St. James Infirmary (Guitar Lesson)


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Peter Einhorn

St. James Infirmary

Delivering on the promise made in the lesson introduction, Peter demonstrates how to play "St. James Infirmary" in the chord melody style. He also introduces the shuffle rhythm which is needed to play the tune correctly.

Taught by Peter Einhorn in Chord Melody with Peter Einhorn seriesLength: 8:53Difficulty: 2.0 of 5


Video Subtitles / Captions


Member Comments about this Lesson

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timwinttimwint replied on January 7th, 2014

Excellent lesson series. I started guitar about 12 years ago and the teacher I had at the time was attempting to teach the same thing but I was very weak on theory and not much soaked in. The major difference is the down tuning two steps and letting the whole scale be linear. It makes a major difference. The chord transitions become much more fluid. I think a couple of more trips through these lessons that I might really get it this time. One question that I have though, is where is the bass? Are you going to create another lesson series and show us how to add that?

peter.einhornpeter.einhorn replied on January 12th, 2013

YoRobMcC et al: I am very glad that you are enjoying the lesson series. I have chosen drop 2 voicings for several reasons. 1. They are easily inverted, so that using the same notes, the player can configure the chord to have any of its notes as the melody, or top note. 2. They are easy to play. These are open voicings. As opposed to the piano, our fingers are closer together as the interval opens up on the guitar. (Up to a point, of course). Small intervals on the guitar require the fingers to stretch far apart, so we use open voicings with larger intervals. By the way, if you would like to configure your own drop 2 voicing, here is how it is done. Start with the closed voicing , take the 2nd note from the top and drop it 1 octave. For accompaniment voicings with a distinct bass note try drop 3. More on that in future lessons!

YoRobMcCYoRobMcC replied on December 30th, 2012

Peter, Thanks for a wonderful lesson series. Would you explain a little more about how and why you decided to go with the drop 2 voicings as opposed to the standard R-3rd-5th-7th voicings? I've been studying chord melody for several years and have harmonized many songs, but my chord melody versions are a little boring in comparison to others I've seen. For instance, I have a book called Christmas Favorites for Solo Jazz Guitar by Paul Pappas published by Cherry Lane. Many of the chord voicings used in that book are not obvious to me why they were used, but they work and make the tunes sound more interesting. How does one decide what chord to use to harmonize a melody note? Before viewing your lessons, it would never have occurred to me to harmonize a G major scale starting with a G6/9 chord. A follow up lesson on this topic would be much appreciated. --Rob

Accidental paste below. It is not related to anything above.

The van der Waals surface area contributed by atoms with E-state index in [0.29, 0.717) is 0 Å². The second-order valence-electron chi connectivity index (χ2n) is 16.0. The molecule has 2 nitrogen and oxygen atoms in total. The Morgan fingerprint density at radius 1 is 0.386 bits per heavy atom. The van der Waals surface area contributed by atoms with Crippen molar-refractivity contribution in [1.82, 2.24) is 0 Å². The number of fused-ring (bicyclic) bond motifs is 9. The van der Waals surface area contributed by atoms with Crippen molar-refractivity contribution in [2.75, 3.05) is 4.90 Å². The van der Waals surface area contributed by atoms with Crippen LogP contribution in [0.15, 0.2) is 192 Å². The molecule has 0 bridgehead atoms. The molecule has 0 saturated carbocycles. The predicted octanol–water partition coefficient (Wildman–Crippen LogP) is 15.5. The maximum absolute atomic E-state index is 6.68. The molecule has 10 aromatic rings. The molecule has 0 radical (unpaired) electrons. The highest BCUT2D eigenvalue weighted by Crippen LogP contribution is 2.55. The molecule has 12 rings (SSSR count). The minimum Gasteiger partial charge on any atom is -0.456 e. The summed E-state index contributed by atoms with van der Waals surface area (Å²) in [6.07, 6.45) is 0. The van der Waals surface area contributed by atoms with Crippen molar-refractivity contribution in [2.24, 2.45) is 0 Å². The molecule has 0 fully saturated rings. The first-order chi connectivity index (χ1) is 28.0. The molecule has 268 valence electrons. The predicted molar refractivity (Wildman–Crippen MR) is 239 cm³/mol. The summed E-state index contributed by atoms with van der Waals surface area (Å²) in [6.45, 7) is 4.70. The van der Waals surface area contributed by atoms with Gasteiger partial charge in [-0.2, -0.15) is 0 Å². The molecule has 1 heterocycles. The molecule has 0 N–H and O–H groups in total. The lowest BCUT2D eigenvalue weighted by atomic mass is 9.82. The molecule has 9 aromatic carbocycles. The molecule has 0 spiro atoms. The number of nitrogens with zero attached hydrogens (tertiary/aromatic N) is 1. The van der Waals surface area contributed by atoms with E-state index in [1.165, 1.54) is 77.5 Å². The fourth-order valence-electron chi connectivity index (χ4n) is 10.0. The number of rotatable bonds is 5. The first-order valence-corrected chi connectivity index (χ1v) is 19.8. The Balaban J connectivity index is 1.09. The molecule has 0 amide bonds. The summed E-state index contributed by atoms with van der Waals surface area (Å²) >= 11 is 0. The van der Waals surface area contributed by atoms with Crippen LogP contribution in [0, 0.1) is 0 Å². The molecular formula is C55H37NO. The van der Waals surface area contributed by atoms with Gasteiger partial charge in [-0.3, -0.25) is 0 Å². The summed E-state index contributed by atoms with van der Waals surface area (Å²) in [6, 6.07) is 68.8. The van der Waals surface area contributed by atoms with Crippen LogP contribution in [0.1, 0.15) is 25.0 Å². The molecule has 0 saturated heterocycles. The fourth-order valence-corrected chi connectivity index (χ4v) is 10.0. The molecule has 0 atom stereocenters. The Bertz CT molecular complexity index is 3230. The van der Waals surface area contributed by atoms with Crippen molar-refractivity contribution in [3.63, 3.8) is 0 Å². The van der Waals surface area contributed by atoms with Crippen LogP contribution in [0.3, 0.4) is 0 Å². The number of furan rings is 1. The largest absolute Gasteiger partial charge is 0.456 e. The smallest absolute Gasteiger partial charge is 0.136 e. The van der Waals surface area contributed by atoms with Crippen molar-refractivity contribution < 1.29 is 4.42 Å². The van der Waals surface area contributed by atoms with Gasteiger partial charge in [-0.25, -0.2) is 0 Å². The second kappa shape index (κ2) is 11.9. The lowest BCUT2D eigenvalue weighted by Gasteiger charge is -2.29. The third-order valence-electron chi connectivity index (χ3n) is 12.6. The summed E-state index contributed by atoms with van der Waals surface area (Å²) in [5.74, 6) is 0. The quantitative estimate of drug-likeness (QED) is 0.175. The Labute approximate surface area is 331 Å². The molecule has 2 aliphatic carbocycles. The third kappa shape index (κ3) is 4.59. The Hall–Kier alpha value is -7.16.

peter.einhornpeter.einhorn replied on December 20th, 2012

Dear gharrington; would you mind going through it again? The "Rosetta Stone", or method for application to other melodies, is there. Maybe I did not explain it clearly to you. Please try again, and maybe you can at least come up with some specific questions. I would be happy to answer!

thesnowdogthesnowdog replied on December 6th, 2012

Thanks Peter, this series has been tremendously helpful.

gharringtongharrington replied on November 30th, 2012

After reviewing lessons 123&4 again I see it now. This is gold to me. All the best and thanks.

gharringtongharrington replied on November 28th, 2012

Peter thank you so much I very appreciate this focussed series. I am enjoying the 'fish' you have given me, but I am still trying to learn how to fish on my own (harmonize any melody) I get the mechanical relationship among the melody note, the chord composition (1,3,5 or 7th or 9th or 13th notes), and the numbered integral of the melody note for that particular chord as I practice chord to chord. But, I've somehow missed the ‘Rosetta Stone’ moment that is the key to understanding how to know how to select a chord/chord shape for ANY melody note. Hoping for that ‘aha’ teaching moment when I learn how to fish on my own. Can you recommend further study source on this? I heard you say that be the end of the series we should be able to harmonize the melody of any tune. I have lots of tunes in simple C from piano song books. I'd to be able to harmonize those melody notes.

machspeedmachspeed replied on August 8th, 2013